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Home > Education > Out-of-school children Accueil

Out-of-school children 


No progress in reducing global number of children out of school


New UIS data show that 58 million children roughly between the ages of 6 and 11 years are out of school, with barely any change since 2007. According to the new paper released by the UIS and the Education for All Global Monitoring Report, around 43% of those out of school – or 15 million girls and 10 million boys – will probably never set foot in a classroom if current trends continue.


The lack of progress is largely due to high population growth in sub-Saharan Africa, now home to more than 30 million out-of-school children. Most of these children will never start school and those who do are at risk of dropping out. Across the region, more than one in three children who started school in 2012 will leave before reaching the last grade of primary, according to UIS data.  






Adolescents also being left behind

The paper also shows critical gaps in the education of older children roughly between the ages of 12 and 15 years. Globally, 63 million adolescents were out of school in 2012. Although numbers have fallen by nearly one-third since 2000 in South and West Asia, the region has the largest population of out-of-school adolescents at 26 million. Sub-Saharan Africa is home to 21 million out-of-school adolescents and their numbers will continue to grow.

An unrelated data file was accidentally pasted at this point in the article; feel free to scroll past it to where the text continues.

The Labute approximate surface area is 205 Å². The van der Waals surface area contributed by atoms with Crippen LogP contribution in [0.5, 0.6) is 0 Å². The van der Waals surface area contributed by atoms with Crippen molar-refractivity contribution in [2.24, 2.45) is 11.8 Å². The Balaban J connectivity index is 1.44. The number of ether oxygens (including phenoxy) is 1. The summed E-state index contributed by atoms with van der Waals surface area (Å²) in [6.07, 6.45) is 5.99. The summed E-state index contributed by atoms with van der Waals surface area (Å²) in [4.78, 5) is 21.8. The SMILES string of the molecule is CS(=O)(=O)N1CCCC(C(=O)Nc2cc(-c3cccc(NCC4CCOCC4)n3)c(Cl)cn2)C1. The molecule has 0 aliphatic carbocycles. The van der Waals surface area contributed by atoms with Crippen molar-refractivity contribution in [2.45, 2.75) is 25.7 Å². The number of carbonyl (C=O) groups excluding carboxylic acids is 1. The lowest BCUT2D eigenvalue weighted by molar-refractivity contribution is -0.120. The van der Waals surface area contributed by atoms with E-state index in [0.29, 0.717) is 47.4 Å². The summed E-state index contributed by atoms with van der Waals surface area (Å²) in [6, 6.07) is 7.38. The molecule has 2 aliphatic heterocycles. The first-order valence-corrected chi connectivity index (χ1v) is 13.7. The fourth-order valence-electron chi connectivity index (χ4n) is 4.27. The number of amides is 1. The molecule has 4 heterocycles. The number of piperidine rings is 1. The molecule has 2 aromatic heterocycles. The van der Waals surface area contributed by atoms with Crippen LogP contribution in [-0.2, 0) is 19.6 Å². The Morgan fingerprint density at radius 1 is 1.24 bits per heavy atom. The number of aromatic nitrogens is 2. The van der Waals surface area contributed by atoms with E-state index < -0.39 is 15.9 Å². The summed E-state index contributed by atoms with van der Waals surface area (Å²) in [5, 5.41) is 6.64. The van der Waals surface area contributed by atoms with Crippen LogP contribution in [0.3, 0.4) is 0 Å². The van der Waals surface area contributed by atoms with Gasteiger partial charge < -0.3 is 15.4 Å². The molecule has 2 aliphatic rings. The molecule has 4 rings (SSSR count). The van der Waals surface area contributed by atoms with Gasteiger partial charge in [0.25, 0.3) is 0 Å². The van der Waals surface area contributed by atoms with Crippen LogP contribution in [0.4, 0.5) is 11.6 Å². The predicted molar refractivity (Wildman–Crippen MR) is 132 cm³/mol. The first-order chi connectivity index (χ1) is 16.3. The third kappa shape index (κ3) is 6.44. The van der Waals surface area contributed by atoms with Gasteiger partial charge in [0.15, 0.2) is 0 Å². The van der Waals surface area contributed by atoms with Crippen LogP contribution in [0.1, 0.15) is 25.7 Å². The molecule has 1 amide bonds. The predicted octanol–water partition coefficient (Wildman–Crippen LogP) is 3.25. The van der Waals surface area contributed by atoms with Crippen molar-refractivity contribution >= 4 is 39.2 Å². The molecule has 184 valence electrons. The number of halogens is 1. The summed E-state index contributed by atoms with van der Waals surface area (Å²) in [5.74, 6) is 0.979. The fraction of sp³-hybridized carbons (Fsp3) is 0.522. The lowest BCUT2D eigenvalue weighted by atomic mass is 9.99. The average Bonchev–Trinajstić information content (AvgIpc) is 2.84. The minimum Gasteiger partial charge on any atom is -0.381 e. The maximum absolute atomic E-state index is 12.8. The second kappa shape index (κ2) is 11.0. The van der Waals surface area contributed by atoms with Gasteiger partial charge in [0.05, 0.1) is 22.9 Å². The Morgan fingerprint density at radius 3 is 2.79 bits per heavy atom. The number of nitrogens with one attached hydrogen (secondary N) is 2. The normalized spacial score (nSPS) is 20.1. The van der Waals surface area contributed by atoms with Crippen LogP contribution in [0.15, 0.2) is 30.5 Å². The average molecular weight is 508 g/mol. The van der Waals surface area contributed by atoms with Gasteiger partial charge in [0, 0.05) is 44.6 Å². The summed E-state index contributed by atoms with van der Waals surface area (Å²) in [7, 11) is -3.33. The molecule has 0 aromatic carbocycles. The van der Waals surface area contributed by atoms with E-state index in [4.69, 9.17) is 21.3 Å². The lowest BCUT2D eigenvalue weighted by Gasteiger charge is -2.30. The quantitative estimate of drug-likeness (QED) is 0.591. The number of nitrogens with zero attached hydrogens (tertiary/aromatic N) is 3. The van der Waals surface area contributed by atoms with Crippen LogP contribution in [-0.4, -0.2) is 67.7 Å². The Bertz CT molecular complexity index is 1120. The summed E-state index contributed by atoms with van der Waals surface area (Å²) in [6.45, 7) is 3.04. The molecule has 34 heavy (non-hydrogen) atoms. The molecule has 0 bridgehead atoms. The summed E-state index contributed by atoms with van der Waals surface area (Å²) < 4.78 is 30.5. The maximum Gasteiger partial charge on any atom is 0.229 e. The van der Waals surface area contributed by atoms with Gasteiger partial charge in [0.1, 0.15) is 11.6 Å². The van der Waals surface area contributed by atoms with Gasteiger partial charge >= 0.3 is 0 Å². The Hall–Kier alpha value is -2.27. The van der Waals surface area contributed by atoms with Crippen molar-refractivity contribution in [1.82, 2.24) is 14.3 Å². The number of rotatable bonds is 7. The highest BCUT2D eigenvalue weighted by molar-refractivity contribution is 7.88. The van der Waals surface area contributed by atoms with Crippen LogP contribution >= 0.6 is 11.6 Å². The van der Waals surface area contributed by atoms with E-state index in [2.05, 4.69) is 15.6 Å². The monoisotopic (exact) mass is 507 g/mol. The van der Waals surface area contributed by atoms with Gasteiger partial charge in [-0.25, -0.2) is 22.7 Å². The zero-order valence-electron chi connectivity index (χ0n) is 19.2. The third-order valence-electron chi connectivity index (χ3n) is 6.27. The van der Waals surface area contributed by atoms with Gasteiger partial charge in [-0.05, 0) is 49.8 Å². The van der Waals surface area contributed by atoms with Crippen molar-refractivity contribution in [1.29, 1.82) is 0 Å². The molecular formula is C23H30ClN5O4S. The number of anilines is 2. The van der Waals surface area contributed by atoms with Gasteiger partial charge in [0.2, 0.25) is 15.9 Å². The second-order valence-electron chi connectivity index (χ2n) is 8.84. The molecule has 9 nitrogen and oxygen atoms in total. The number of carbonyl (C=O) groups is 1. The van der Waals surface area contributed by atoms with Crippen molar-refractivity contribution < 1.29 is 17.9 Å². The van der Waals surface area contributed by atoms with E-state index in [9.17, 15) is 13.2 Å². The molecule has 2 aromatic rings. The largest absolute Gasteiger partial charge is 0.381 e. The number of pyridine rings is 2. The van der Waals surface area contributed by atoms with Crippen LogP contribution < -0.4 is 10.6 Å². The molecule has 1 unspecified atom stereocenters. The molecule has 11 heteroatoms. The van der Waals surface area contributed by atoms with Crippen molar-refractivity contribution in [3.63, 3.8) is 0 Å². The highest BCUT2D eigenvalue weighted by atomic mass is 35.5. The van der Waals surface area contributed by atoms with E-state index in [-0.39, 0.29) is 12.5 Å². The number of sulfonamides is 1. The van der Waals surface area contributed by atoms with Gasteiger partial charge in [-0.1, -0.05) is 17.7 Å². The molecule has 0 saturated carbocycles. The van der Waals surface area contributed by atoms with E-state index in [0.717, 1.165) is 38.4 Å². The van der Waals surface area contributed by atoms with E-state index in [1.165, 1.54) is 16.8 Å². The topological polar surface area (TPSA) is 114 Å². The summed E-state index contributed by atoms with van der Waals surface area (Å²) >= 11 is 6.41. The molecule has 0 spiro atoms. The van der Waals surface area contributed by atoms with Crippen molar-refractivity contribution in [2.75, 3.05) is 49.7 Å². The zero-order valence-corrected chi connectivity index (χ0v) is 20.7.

Bold education policies offer a way forward

The paper includes analysis by the EFA Global Monitoring Report showing that 17 countries, which accounted for about one-quarter of the global out-of-school population in 2000, have reduced their out-of-school populations by 86%, from 27 million to less than 4 million, in little over a decade.


While all 17 countries face different circumstances, they combined political will with bold education policies to ensure more children could go to school:

  • Burundi abolished school fees in 2005 and increased the percentage of children enrolled in primary school from 54% to 94% in six years. 
  • Viet Nam introduced a new curriculum that paid particular attention to disadvantaged learners, helping to halve the percentage of children who had never been to school between 2000 and 2010.
  • Nicaragua helped struggling families offset the costs of schooling in 2000 and the percentage of children who had never been to school fell from 17% in 1998 to 7% in 2009.

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